On the other hand, the RAGT-VR group was not provided an avatar but a smile, indicating the goodness of the leg movements. The biofeedback of the Lokomat gait orthosis is based on the interaction torques between the participant and the orthosis. To this end, hip and knee linear drives are equipped with force sensors that measure the human-machine interaction forces at the hip and knee joints for stance and swing phase, which are required to keep the participant on a predefined gait trajectory. The weighting functions of the gait cycle were defined for each part so that the resulting biofeedback values increased for therapeutically desirable movements, i.e. hip and knee flexion-extension force. Thus, biofeedback force values (representing the physical activity of the participants) were positive when the patient was actively participating and negative when passively participating in Lokomat training (or when muscles were inappropriately or involuntary activated) . We obtained an average biofeedback value for each joint in the hemiparetic leg.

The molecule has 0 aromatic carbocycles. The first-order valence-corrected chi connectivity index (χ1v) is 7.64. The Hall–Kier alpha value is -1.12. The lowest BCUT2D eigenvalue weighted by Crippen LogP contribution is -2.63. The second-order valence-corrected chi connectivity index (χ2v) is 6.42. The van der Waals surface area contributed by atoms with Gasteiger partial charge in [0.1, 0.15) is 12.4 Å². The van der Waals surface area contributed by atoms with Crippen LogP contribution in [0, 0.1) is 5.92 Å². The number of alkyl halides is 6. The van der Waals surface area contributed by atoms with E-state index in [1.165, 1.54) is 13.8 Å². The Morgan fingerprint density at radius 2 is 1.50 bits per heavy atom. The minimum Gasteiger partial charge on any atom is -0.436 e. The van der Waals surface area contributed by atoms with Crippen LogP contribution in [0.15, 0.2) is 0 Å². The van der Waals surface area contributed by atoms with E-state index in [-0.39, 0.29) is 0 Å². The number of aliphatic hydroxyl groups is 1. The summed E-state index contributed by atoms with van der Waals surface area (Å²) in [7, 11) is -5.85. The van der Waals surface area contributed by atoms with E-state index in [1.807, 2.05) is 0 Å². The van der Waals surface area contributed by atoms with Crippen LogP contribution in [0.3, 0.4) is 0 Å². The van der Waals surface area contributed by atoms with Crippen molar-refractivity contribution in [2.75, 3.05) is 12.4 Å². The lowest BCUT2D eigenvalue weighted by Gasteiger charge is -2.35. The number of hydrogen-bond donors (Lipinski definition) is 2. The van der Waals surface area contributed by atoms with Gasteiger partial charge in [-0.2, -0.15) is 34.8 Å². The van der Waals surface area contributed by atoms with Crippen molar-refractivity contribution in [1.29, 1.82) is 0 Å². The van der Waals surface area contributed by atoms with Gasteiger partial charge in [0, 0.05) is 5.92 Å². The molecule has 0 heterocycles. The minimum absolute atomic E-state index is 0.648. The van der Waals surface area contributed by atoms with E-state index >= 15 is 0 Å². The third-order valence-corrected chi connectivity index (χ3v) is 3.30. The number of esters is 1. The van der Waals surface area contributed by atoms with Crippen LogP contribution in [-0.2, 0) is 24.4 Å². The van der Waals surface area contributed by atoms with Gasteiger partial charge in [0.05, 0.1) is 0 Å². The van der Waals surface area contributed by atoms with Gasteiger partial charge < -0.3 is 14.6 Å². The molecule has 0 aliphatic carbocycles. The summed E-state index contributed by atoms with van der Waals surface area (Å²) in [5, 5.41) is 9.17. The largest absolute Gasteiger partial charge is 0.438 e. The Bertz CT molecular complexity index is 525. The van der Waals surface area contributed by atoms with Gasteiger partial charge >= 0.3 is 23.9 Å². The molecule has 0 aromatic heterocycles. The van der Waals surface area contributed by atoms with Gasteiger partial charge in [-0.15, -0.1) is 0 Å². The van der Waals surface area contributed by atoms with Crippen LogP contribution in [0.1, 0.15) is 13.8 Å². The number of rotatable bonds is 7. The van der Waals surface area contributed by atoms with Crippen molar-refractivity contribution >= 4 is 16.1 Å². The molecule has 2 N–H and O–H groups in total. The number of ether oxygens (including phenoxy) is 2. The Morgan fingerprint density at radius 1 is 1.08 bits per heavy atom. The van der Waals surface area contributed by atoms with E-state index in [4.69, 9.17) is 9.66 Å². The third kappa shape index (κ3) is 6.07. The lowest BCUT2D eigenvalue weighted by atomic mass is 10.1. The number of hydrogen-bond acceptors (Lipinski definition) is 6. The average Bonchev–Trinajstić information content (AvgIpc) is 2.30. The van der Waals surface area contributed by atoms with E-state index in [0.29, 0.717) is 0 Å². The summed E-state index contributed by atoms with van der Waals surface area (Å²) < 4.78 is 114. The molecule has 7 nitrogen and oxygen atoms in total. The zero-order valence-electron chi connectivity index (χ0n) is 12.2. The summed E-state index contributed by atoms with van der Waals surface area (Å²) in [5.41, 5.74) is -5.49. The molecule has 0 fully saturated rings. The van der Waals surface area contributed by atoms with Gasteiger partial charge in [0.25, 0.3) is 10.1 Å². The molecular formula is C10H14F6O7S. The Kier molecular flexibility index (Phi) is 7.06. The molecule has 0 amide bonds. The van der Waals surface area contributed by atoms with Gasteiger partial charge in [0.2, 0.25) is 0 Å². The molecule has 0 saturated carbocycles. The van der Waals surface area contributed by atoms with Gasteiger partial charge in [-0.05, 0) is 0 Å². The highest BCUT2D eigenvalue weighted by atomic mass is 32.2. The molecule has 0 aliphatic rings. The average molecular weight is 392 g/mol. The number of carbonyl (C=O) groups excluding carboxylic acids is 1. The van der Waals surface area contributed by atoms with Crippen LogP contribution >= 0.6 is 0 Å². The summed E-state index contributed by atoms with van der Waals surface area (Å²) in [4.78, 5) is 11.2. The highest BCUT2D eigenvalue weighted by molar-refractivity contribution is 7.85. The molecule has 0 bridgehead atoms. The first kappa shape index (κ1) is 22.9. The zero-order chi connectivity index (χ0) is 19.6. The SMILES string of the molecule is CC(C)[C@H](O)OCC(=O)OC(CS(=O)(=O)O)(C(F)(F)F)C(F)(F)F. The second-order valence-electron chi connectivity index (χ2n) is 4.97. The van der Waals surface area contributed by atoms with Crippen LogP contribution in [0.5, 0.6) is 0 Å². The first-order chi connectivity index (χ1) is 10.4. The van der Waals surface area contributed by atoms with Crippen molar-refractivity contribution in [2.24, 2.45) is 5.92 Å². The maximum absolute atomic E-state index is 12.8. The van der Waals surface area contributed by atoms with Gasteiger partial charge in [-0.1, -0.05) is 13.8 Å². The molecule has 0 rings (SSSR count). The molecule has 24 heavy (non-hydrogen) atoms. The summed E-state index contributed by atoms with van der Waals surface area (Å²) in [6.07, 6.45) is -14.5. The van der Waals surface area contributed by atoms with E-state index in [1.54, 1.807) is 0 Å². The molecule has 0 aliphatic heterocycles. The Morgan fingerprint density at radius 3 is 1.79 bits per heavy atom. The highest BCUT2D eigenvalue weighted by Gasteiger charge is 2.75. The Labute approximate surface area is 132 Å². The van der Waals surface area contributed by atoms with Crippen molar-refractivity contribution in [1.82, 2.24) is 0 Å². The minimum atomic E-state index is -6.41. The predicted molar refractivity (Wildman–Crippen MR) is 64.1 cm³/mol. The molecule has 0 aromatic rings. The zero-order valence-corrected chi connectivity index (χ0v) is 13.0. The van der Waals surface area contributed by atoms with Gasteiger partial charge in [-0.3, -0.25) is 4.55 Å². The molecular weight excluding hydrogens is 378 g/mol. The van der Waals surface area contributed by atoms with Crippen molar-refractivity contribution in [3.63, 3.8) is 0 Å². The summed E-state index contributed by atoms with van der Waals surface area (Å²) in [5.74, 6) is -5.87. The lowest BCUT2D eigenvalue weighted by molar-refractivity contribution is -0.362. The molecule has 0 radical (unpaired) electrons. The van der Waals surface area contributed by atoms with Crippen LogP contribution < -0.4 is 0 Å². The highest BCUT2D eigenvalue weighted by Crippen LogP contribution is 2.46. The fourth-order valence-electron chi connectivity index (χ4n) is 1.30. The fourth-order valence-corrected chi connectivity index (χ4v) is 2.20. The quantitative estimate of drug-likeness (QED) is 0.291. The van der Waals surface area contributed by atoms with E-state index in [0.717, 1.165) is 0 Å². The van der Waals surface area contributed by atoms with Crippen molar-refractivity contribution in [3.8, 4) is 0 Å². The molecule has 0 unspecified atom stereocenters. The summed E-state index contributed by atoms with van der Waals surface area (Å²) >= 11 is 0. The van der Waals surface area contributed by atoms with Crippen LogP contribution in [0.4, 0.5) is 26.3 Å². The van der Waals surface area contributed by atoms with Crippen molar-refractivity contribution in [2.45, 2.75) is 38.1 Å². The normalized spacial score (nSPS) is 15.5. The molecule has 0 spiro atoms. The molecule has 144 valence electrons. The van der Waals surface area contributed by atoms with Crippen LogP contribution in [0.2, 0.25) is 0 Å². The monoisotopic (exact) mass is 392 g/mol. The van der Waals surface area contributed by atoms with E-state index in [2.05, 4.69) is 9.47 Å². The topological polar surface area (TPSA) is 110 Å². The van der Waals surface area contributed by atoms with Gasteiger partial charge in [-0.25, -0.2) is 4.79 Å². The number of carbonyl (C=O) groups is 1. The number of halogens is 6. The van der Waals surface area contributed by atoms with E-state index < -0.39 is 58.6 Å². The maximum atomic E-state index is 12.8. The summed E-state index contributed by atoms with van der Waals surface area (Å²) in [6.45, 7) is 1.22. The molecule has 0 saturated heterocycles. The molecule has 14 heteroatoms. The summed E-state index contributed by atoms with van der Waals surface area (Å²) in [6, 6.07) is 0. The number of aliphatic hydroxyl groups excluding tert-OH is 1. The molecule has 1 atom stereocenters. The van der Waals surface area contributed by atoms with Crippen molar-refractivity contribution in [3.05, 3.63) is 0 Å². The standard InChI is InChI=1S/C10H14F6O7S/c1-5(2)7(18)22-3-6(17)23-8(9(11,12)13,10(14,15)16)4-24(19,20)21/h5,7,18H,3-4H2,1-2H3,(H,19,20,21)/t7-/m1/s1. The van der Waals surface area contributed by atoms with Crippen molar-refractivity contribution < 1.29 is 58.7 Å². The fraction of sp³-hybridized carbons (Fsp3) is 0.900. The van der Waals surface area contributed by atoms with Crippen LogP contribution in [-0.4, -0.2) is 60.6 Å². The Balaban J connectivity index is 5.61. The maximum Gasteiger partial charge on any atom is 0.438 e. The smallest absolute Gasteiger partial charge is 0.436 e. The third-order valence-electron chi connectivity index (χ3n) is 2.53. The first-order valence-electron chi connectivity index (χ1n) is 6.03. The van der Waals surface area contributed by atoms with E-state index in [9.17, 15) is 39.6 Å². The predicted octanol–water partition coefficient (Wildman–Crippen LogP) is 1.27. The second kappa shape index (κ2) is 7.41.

The 2D VR set-up consisted of a 42-in. flat-screen placed in front of the Lokomat and a 7.1 Dolby Surround system (Fig. 1). The Lokomat device served as a multimodal feedback system: the human-machine interaction forces measured from the Lokomat device were used as an input device for the patient’s movements into the VR (i.e., to animate the motion of the human figure in VR at a 60 Hz refresh rate in real time on the screen – virtual mirror. There was no lag between motions of the subject and virtual figure) or the smiling face. The orthosis guided subject’s leg movements in the sagittal plane within individually adapted hip and knee joint trajectories. Lokomat potentiometers provided real-time information of the subject’s hip and knee angles. The measured joint angles were used to animate the subject’s human figure in the virtual mirror. The distance between the subject and projection screen was 1.5 m. Furthermore, since the run lane was not always straight, the VR running game used an asymmetrical physical activity of the legs to induce turning in the virtual environment. In particular, turning right and left was induced by increasing the activity of the contralateral leg of the desired direction and, respectively, decreasing the activity of the ipsilateral one. Lokomat device provided visual and acoustic feedback that reflected the interactions with objects represented in the virtual environment (e.g., the boundaries of the run lane, or objects to be avoided or collected). Further, Lokomat provided haptic feedback by the gait orthosis, so that the subjects using the device were provided with a haptic experience from proprioceptive (joint angles) feedback about their movements [47, 48].